For anyone going to the 2016 Virginia Master Naturalist conference, they will be hosting another workshop at the conference.
One of our favorite places to visit in the middle of the summer is actually in Montgomery County, Maryland. Just across the river, near Poolesville, is McKee Beshers WMA. They have a wonderful set of fields of Sunflowers that they plant every year and we try and schedule a trip up to visit them in peak bloom. This year, the expected peak bloom time is early to mid July.
The habitat with the sunflowers is mostly open field, but surrounded by woods and close to the Potomac River, so it can be a good place for a variety of wildlife. American Goldfinches are abundant and chowing down on all the sunflower seeds. When we go, we typically see a good selections of butterflies. Along with the Eastern Tiger Swallowtails (Papilio glaucus), Zebra Swallowtails (Eurytides marcellus) and various skippers, we almost always encounter one of my favorite butterflies, the Hackberry Emperor (Asterocampa celtis). It comes across as a particular social butterfly because it often lands on people. They land on people to drink the sweat for its minerals. You’ll also seem them landing frequently on the ground for minerals from pools of water and from dung.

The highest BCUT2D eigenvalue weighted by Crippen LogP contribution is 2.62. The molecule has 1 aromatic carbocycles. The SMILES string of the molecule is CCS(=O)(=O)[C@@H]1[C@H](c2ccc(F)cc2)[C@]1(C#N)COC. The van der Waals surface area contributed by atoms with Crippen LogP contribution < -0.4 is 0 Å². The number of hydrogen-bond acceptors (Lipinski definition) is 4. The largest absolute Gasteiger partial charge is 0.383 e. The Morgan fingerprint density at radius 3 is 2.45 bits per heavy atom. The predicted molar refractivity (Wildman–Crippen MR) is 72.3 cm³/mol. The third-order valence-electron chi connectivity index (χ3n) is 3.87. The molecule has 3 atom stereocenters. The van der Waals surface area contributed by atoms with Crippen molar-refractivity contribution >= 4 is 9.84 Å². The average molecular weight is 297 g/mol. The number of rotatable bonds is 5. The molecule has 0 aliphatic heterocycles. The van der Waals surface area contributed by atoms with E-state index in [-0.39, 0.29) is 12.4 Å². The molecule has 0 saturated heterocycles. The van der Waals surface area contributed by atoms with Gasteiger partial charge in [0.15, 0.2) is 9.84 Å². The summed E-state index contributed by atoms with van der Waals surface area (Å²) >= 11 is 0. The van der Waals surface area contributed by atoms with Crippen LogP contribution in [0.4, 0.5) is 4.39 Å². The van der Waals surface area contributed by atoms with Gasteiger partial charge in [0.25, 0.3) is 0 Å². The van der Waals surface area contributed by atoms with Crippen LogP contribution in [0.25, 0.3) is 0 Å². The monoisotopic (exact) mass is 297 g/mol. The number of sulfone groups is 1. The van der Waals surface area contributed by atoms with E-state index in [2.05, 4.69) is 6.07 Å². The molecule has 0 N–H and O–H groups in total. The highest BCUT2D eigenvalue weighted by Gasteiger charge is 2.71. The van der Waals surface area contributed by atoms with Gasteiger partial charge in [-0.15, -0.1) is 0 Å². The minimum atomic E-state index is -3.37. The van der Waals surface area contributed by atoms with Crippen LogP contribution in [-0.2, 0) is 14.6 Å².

While in the Poolesville area, two other great places to visit are the Hughes Road Polo fields and Violettes Lock. The Polo fields are a common place to spot birds that love fields. The fields themselves are private, but the road is public and you’ll often see birders out there looking for the most recent rarity. Over the winter (in February), a Lark Sparrow (Chondestes grammacus) was visiting for several weeks. More recently a Dickcissel has been the bird to see. While visiting recently, we also saw Indigo Buntings, Grasshopper Sparrows, Eastern Kingbirds and Bald Eagle.